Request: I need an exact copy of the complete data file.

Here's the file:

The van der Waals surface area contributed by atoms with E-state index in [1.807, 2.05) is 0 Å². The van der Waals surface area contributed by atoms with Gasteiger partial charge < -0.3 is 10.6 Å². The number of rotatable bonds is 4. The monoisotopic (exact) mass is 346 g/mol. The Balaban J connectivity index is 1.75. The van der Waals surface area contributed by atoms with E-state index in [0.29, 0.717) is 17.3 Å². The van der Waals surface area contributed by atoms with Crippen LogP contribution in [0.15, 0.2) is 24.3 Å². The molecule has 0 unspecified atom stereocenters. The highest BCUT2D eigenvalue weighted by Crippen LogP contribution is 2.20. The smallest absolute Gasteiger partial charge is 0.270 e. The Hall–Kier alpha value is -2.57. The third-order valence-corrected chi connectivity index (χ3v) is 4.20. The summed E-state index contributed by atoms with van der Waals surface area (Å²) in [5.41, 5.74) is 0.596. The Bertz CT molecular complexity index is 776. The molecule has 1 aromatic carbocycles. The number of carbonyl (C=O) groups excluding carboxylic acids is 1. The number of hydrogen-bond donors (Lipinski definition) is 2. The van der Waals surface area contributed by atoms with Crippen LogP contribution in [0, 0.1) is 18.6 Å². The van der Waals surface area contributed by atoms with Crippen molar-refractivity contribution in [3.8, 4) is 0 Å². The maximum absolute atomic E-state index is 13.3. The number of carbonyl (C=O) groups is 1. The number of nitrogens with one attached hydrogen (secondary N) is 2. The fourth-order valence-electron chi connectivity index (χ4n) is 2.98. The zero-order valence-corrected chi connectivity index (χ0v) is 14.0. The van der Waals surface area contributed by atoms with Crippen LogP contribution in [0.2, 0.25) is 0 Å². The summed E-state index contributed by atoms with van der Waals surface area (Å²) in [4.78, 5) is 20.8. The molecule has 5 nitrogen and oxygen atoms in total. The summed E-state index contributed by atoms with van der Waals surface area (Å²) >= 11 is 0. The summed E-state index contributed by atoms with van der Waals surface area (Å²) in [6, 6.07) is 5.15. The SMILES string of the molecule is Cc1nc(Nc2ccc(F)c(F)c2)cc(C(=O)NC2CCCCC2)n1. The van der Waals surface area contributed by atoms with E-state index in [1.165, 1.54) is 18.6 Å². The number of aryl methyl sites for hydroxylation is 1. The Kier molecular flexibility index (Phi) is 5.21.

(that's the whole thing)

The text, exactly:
The van der Waals surface area contributed by atoms with E-state index in [1.807, 2.05) is 0 Å². The van der Waals surface area contributed by atoms with Gasteiger partial charge < -0.3 is 10.6 Å². The number of rotatable bonds is 4. The monoisotopic (exact) mass is 346 g/mol. The Balaban J connectivity index is 1.75. The van der Waals surface area contributed by atoms with E-state index in [0.29, 0.717) is 17.3 Å². The van der Waals surface area contributed by atoms with Crippen LogP contribution in [0.15, 0.2) is 24.3 Å². The molecule has 0 unspecified atom stereocenters. The highest BCUT2D eigenvalue weighted by Crippen LogP contribution is 2.20. The smallest absolute Gasteiger partial charge is 0.270 e. The Hall–Kier alpha value is -2.57. The third-order valence-corrected chi connectivity index (χ3v) is 4.20. The summed E-state index contributed by atoms with van der Waals surface area (Å²) in [5.41, 5.74) is 0.596. The Bertz CT molecular complexity index is 776. The molecule has 1 aromatic carbocycles. The number of carbonyl (C=O) groups excluding carboxylic acids is 1. The number of hydrogen-bond donors (Lipinski definition) is 2. The van der Waals surface area contributed by atoms with Crippen LogP contribution in [0, 0.1) is 18.6 Å². The van der Waals surface area contributed by atoms with Crippen molar-refractivity contribution in [3.8, 4) is 0 Å². The maximum absolute atomic E-state index is 13.3. The number of carbonyl (C=O) groups is 1. The number of nitrogens with one attached hydrogen (secondary N) is 2. The fourth-order valence-electron chi connectivity index (χ4n) is 2.98. The zero-order valence-corrected chi connectivity index (χ0v) is 14.0. The van der Waals surface area contributed by atoms with Crippen LogP contribution in [0.2, 0.25) is 0 Å². The summed E-state index contributed by atoms with van der Waals surface area (Å²) in [4.78, 5) is 20.8. The molecule has 5 nitrogen and oxygen atoms in total. The summed E-state index contributed by atoms with van der Waals surface area (Å²) >= 11 is 0. The summed E-state index contributed by atoms with van der Waals surface area (Å²) in [6, 6.07) is 5.15. The SMILES string of the molecule is Cc1nc(Nc2ccc(F)c(F)c2)cc(C(=O)NC2CCCCC2)n1. The van der Waals surface area contributed by atoms with E-state index in [1.165, 1.54) is 18.6 Å². The number of aryl methyl sites for hydroxylation is 1. The Kier molecular flexibility index (Phi) is 5.21.